President Biden’s Labor secretary nominee appears to have reached a dead end in the Senate.

Almost four months after the White House rolled out Julie Su’s nomination in February, Democratic leadership is not shaking up their strategy, even as they’ve made little progress getting her across the finish line.

At the same time, Republicans are calling for her name to be withdrawn, and there is no sign of a vote coming anytime soon in the upper chamber.

Senate Majority Leader Charles Schumer (D-N.Y.) on Thursday teed up votes after the two-week July 4 recess on a slew of nominations, including former Rep. Xochitl Torres Small’s (D-N.M.) to be deputy secretary of Agriculture, Rosie Hidalgo to be the Justice Department’s director of Violence Against Women Office and another spate of Judicial nominees. That means the very earliest Su’s nomination would be considered is in mid-July, if at all. 

“Frustrated,” Sen. Tim Kaine (D-Va.), a Senate Health, Education, Labor and Pensions Committee member who has lobbied the holdouts, said about his feelings on the languishing nomination. “I can’t predict what other people are going to do. But I do know this: keeping it hanging out there is good for nobody — not for the country, not for her, not for us. Let’s have a vote.”

At issue has been the inability to shake loose two of the three moderates — Sen. Joe Manchin (D-W.Va.), Jon Tester (D-Mont.) and Kyrsten Sinema (I-Ariz.) — that Democrats need to back her nomination. 

Manchin has long been viewed as the most unlikely of the three to back her on the floor. Tester has been peppered with questions for weeks about Su’s nomination but has consistently said that he is still deciding. 

“I would love to [have a vote on her], but you know why? Because you guys would never have to ask me again how I was going to vote on Julie Su,” Tester said with a laugh last week.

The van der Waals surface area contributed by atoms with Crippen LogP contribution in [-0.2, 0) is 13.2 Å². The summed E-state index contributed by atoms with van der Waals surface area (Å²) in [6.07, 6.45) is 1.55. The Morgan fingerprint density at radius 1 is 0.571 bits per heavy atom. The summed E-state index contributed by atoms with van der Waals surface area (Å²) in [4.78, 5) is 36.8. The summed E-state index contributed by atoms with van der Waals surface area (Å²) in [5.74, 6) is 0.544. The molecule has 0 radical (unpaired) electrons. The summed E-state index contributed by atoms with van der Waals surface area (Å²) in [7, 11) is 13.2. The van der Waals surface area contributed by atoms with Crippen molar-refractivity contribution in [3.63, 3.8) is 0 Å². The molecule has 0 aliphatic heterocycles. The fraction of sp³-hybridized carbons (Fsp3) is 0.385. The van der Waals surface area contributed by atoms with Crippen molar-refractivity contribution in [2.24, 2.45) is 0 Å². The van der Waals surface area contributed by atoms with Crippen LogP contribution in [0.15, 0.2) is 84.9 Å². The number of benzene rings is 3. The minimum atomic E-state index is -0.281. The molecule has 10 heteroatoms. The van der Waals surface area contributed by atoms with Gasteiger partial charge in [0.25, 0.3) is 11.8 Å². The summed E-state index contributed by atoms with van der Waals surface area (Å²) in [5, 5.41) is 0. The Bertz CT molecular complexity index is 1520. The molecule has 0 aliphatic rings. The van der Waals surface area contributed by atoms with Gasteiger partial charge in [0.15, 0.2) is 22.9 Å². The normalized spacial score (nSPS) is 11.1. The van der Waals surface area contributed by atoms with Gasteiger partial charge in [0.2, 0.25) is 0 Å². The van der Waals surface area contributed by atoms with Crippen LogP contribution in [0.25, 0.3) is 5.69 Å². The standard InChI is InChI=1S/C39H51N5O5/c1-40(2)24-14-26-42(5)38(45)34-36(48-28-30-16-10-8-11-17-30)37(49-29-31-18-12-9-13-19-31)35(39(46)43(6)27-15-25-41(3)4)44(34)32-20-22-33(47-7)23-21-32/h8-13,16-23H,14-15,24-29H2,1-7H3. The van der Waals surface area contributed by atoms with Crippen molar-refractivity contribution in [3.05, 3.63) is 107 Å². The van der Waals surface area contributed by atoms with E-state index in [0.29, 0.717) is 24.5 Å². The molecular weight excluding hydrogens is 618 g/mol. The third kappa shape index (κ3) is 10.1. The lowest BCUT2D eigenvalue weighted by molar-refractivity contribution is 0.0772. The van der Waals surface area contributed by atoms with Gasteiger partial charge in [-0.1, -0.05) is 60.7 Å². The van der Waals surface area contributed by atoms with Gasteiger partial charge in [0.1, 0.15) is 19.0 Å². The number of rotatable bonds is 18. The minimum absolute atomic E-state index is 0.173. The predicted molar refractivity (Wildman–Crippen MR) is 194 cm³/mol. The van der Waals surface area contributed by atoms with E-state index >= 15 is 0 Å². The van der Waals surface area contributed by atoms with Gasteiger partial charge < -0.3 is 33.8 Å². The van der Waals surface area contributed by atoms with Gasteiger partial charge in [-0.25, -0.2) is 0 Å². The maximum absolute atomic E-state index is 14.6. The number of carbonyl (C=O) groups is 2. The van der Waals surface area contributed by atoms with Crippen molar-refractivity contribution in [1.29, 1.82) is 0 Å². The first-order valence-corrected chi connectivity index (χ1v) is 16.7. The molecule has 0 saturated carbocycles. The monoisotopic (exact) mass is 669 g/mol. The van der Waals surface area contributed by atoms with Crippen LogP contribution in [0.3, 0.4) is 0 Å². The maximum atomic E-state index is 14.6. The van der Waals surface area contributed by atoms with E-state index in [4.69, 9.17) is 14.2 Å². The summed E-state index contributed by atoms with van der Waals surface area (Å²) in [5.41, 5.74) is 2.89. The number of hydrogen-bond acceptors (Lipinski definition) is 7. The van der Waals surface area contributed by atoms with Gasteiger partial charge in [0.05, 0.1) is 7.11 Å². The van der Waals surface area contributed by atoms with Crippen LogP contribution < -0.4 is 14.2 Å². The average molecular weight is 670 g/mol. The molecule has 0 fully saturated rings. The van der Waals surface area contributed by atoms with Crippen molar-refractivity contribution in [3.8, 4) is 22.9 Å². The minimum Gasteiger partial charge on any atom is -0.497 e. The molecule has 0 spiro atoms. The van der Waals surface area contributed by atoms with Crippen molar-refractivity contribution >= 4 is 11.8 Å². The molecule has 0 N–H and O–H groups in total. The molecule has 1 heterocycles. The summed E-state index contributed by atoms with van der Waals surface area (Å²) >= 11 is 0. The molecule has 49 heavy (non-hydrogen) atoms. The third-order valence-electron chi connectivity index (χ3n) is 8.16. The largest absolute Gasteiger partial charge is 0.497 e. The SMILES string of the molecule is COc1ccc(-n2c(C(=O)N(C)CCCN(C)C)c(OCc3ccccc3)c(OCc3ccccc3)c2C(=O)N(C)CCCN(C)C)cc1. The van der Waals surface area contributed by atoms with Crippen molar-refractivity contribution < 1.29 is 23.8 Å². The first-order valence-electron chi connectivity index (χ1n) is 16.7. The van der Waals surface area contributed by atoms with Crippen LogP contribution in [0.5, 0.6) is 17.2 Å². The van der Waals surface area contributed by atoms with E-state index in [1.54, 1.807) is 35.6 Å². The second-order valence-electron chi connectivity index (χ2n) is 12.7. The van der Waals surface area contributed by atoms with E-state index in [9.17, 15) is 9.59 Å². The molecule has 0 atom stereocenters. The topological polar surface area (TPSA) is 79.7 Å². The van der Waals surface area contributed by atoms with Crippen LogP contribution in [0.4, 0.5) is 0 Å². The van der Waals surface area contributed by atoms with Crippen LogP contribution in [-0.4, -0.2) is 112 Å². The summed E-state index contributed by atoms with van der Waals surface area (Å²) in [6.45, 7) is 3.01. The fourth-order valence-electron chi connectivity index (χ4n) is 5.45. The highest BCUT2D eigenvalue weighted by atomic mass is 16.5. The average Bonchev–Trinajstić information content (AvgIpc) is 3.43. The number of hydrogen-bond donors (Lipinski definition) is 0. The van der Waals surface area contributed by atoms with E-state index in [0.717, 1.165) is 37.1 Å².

Sinema has a policy of not previewing votes.  

With little movement among the trio, Sen. Lisa Murkowski (R-Alaska) emerged as the senator to watch during the confirmation fight, but the White House had nothing to report about how those conversations have been going.

Murkowski also declined to say Thursday whether she had taken a stance one way or another on Su’s nomination. 

“I don’t know,” Murkowski said. “I don’t think she’s coming forward. Look at where we are right now. I haven’t seen anyone on the other side move on her.”

The administration has had a tough time getting some nominees through this year. Biden withdrew two nominations in March — Phillip Washington, Biden’s pick to lead the Federal Aviation Administration, and Gigi Sohn, Biden’s pick to serve as the top telecommunications regulator for the Federal Communications Commission. In May, he pulled his choice to lead the National Highway Traffic Safety Administration and two judiciary picks.

Still, losing out on a Su’s confirmation to a Cabinet-level role would be a significant blow.

Schumer reiterated to reporters Wednesday that they were still working hard to get her confirmed.